I was recently given the opportunity to read and review the book Race Across the Sky by Derek Sherman. It’s a novel that combines ultrarunning and biotechnology, and I REALLY enjoyed it. First, here’s the synopsis.
Caleb Oberest is an ultra marathon runner, who severed all ties to his family to race brutal 100-mile marathons across mountains. Shane Oberest is a sales rep for a cutting-edge biotechnology firm, creating new cures for the diseases of our time. Shane has spent his life longing to connect with his older brother, but the distance between them was always too vast.
Caleb’s running group live by strict rules, but Caleb is breaking one of them. He has fallen in love with a new member and her infant daughter. When Caleb discovers that the baby has a fatal genetic disease, he reaches out to Shane. On the verge of becoming a father himself, Shane devises a plan that could save this baby and bring his lost brother home. But to succeed, both brothers will need to risk everything they have. And so each begins a dangerous race that will push them past their boundaries, and take all of Caleb’s legendry endurance to survive.
Caleb’s running group is far more bizarre than just the “strict rules” mentioned. They all live in a house together outside of Boulder, CO. They’re coached by a guy named Mack who orders them to run a specific amount of hours each day, they only have two meals a day and it’s always the same things that Mack has decided are a perfect balance of nutrients. They can have part-time jobs, but anything they earn must be given right back to their coach. They’re not supposed to have relationships with other runners in the house, but as the synopsis mentions… there is a new member of the house, June, and she brings her new baby daughter who has a terrible disease that affects her breathing and will severely limit her life. His developing feelings for both June and her daughter Lily are what spur him to connect with his brother Shane, even though he has been out of touch with family for a long time.
Shane works in the pharmaceutical field, but has just started a new job with a biotechnology company. He and his wife are expecting a new baby at the beginning of the book and the baby is born shortly into the story. I was impressed with his tenacity to work on finding a way to help Caleb, June and Lily… but I also got frustrated at him for how much he left his young family to work on this. I think I was supposed to feel that emotion though.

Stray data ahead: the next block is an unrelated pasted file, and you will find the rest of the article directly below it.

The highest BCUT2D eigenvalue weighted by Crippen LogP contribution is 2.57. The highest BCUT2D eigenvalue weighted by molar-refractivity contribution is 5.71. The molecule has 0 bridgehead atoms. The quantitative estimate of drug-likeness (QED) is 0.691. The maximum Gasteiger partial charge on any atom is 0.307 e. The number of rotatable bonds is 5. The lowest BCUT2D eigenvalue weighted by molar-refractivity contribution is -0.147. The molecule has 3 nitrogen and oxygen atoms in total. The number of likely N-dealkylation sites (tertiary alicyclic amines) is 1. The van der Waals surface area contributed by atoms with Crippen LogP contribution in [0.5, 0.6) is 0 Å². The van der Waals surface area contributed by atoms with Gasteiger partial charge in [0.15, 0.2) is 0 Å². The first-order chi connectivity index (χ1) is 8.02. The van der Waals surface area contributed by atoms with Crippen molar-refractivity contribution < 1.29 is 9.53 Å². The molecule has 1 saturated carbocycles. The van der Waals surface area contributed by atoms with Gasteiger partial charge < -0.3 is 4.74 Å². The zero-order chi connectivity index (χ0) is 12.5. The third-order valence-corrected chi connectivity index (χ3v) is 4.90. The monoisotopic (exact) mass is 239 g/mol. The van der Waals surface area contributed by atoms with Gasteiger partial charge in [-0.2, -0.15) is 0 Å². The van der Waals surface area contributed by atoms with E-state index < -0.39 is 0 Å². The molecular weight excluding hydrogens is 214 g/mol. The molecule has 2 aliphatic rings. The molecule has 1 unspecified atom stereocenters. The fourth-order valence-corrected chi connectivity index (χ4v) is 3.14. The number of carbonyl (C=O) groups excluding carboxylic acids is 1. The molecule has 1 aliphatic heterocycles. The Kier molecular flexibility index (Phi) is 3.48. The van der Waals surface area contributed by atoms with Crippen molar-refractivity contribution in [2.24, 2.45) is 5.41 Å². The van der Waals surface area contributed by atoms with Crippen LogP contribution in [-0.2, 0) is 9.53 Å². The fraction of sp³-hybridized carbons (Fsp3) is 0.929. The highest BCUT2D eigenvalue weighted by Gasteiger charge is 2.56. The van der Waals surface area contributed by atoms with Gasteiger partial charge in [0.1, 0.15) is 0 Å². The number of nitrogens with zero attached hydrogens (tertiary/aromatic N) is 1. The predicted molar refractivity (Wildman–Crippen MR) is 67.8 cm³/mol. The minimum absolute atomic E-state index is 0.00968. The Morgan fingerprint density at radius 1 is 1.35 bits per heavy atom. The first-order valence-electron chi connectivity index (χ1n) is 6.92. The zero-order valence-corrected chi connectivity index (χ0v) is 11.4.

I was slightly horrified by Caleb’s running group and their practices. If you ever wanted to run an ultra and thought this book would inspire you to complete one, it probably won’t! It’s gritty and rocky, but I that’s what it’s like to run 100 miles on the trails. I’ve been around enough ultras to know that there is a lot about that environment that isn’t storybook. But add in the crazy running group, and it’s a really bizarro world!
I was so sucked into what would happen to the baby, Lily. I was curious how everything would work out, if the brothers would be able to regain their familial connections.
This book was great entertainment and I thoroughly enjoyed it. I would recommend it to any runner, but even beyond that to anyone looking for a good read!
Race Across the Sky Official Website
I get to give away 3 copies of this book. Just comment on the post and tell me what your favorite book is! I’ll randomly select the winners this weekend! Extra entries can be earned by following me or author Derek Sherman on Twitter!
a Rafflecopter giveaway
I received this book as part of a virtual book tour. Make sure to check out TLC Book Tour’s post on this to check out the other bloggers participating.
Thanks for the review, always nice to hear about new adventure books! Currently I am reading Sarah Outen’s “A Dip in the Ocean” and while not related to running it is certainly about adventure.
My favorite book of all time is “Fahrenheit 451” by Ray Bradbury, not really running related (although he does have to run for his life a number of times).
But for running, I thoroughly enjoy “The Perfect Mile” by Neal Bascomb. It describes the lives of three runners (Roger Bannister, John Landy and Wes Santee) and their quest to break the 4 minute mile. I wonder about the scientists at the time believing that it was impossible to break that barrier because our physiology wouldn’t let us. I marvel at how Bannister held together all his studies, clinicals and work and yet somehow trained enough for this. And how the other runners and coaches (including Percy Cerutty) pushed each other even though they were in entirely different continents. In and out, the tales intertwine and Bascomb does a fantastic job of keeping you involved and wondering who is going to break the barrier first!
Again, thanks for the review, I look forward to seeing more from you in the future!
The Perfect Mile… added to my to-read list!
A Dip in the Ocean sounds great too, I just looked that one up!
This sounds interesting and suspenseful. It’s so hard to pick a favorite book! For all time, it would probably be “The Borrowers” from my childhood. Of running-related books, I really enjoyed Scott Jurek’s recent memoir, “Eat and Run.”
Oh what fun! Lessee… My favorite book? It has to be The Princess Bride. It’s just great classic comfort food. I also love Fahrenheit 451 because it’s so interesting, Do Androids Dream Of Electric Sheep, and the Time Travelers Wife. Currently, I’m torn between starting Infinite Jest and Casual Vacancy. Books are the best!
I don’t run anywhere at all and I’m sort of horrified and awed by marathon runners. I hadn’t even HEARD of ultra-marathoning until this book … I’m way out of the loop.
I’m glad you enjoyed this unusual story! Thanks for being on the tour.
Aw… we’re not so horrifying! 🙂
I loved this book. Read Race Across the Sky today!
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